Oestrous Cycle - Horse

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Oestrous Cycle

  • Seasonal breeder (long day)
  • Oestrous cyclicity from spring-autumn. During the winter, the mare is normally anoestrus.
  • Winter anoestrus is follwed by a transition to regular cyclic activity. During this time, the duration of oestrus may be irregular or very long.
  • Before the first ovulation, behavioural oestrus may not be accompanied by the presence of palpable follicles on the ovary.
  • Some long oestrus periods in spring are anovulatory.

  • Average cycle length is 20-23 days. The cycles are longest in spring and shortest from June-September.
  • Oestrus lasts 6 days.
  • Dioestrus lasts 15 days.
  • Ovulation occurs on the penultimate day or last day of oestrus.
  • The diameter of a ripe follicle ready to ovulate is 3-7cm. The day before ovulation, the tension in the follicle is reduced. Palpation of a large, fluctuating follicle is a reliable sign of impending ovulation.

  • The onset of oestrus after foaling is known as the 'foal heat'.
  • Occurs on day 5-10 post-parturition.
  • Sometimes shorter than normal, lasting 2-4 days.
  • The first two post-parturient cycles are a few days longer than normal.
  • During Oestrus, a single egg is usually released. Thus, the mare is monotocious.
  • Ovulation seems to occur more frequently from the left ovary.
  • All ovulations occur from the ovulation fossa.
  • Due to the reversed structure of the ovary, corpora lutea may only be seen sometimes at the ovarian hilus. However, because the ovary is curved and mostly covered by fimbrae of the oviduct, corpora lutea cannot be identified by rectal palpation.
  • Only fertilized eggs can pass into the uterus.
  • Non-fertilized eggs remain in the Utero-Tubal junction for months, where they finally disintegrate.

Cyclic Changes in the Ovaries

  • Just before the onset of oestrus, several follicles enlarge to 1-3cm.
  • By the first day of oestrus, one dominant follicle is significantly larger than the others, with a diameter of 2.5-3.5 cm.
  • During oestrus, this dominant follicle matures and ruptures once it has attained a diameter of 3-7 cm.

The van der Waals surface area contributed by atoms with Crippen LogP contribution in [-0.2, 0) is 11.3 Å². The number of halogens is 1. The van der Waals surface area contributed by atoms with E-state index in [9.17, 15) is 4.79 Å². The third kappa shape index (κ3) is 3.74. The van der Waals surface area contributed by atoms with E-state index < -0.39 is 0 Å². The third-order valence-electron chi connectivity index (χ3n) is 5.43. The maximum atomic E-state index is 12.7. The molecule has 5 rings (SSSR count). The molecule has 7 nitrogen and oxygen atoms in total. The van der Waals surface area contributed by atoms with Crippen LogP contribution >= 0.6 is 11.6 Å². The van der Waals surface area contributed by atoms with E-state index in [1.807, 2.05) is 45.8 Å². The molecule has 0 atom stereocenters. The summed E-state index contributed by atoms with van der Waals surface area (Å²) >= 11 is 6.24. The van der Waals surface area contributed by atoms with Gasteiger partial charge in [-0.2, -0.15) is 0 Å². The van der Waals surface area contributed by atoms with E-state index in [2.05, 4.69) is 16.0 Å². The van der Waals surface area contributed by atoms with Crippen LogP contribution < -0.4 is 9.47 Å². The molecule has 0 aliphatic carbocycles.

• Several hours before ovulation, the ripe follicle becomes much less tense and can be recognised as an indentation on the surface of the ovary.
  • There is usually haemorrhage into the follicle and the coagulum hardens within the next 24 hours.
  • After ovulation, the other follicles regress.
  • During the first 4-9 days of dioestrus, there are no follicles over 1cm present on the ovary.
  • For 3 days after ovulation, the leutinising mass can be felt, but later it normally has the same texture as the ovary.
  • The corpus luteum reaches full size at 4-5 days after ovulation but does not protrude from the ovarian surface.
  • On section of the ovary, the corpus luteum will appear brown and later yellow. It is triangular or conical in shape, with the narrow end on the ovulaiton fossa. The centre of the corpus luteum normally contains dark brown fibrin.
  • The corpus luteum of the cycle (non-pregnant) starts to regress on about the 12th day of the cycle. At the time of regression, there is a fall in blood progesterone concentration.

  • During winter anoestrus, both ovaries are usually small and bean-shaped. They normally measure:
    • 6cm pole-pole
    • 4cm from the hilus to the free border
    • 3 cm side-side
  • During the cycle, the size of the ovary depends on the number and size of the follicles.
  • During oestrus, the ovary may contain 2-3 follicles. These can each measure 4-7 cm. These, combined with other less developed follicles, give the ovary a huge size.
  • During Dioestrus, there is an active corpus luteum and atretic follicles present. However, these only give the ovary a size a little larger than in Anoestrus.

Endocrine Changes During the Oestrous Cycle

  • Biphasic secretion of FSH with surges every 10-12 days.
    • One surge after ovulation and a second in mid-late Dioestrus (~10 days before the next ovulation).
  • This increase in FSH secretion is unique to the mare.
    • Primes the development of a new generation of follicles, one of which will ovulate during the next oestrus.
  • The pattern of LH secretion is also unusual.
    • No dramatic LH surge prior to ovulation.
    • LH gradually increases and elevated levels then persist for 5-6 days either side of ovulation.
  • Oestrogens reach peak values during oestrus.
  • Progesterone concentrations follow the changes of the corpus luteum closely.

Uterine Cytology

This is often performed routinely before breeding commences on stud farms. Endometrial and inflammatory cells are examined. Evidence of bacteria in the absence of inflammatory cells is normally due to contamination.

  • Oestrus/Active Cycling
    • A high number of columnar epithelial cells with oval, basal nuclei containing finely stippled chromatin.
    • Columnar, finely vacuolated cytoplasm.
    • There should be no inflammatory cells or infectious agents visible. Rarely neutrophils may be present if it is a foal heat or the first oestrus cycle in maiden mares.
  • Anoestrus/Ovarian Inactivity
    • Clumps of epithelial cells with crowded or overlapping, oval, hypochromatic ‘bland’ nuclei without granular chromatin or nucleoli.
    • Unsubstantial cytoplasm with indistinct boundaries.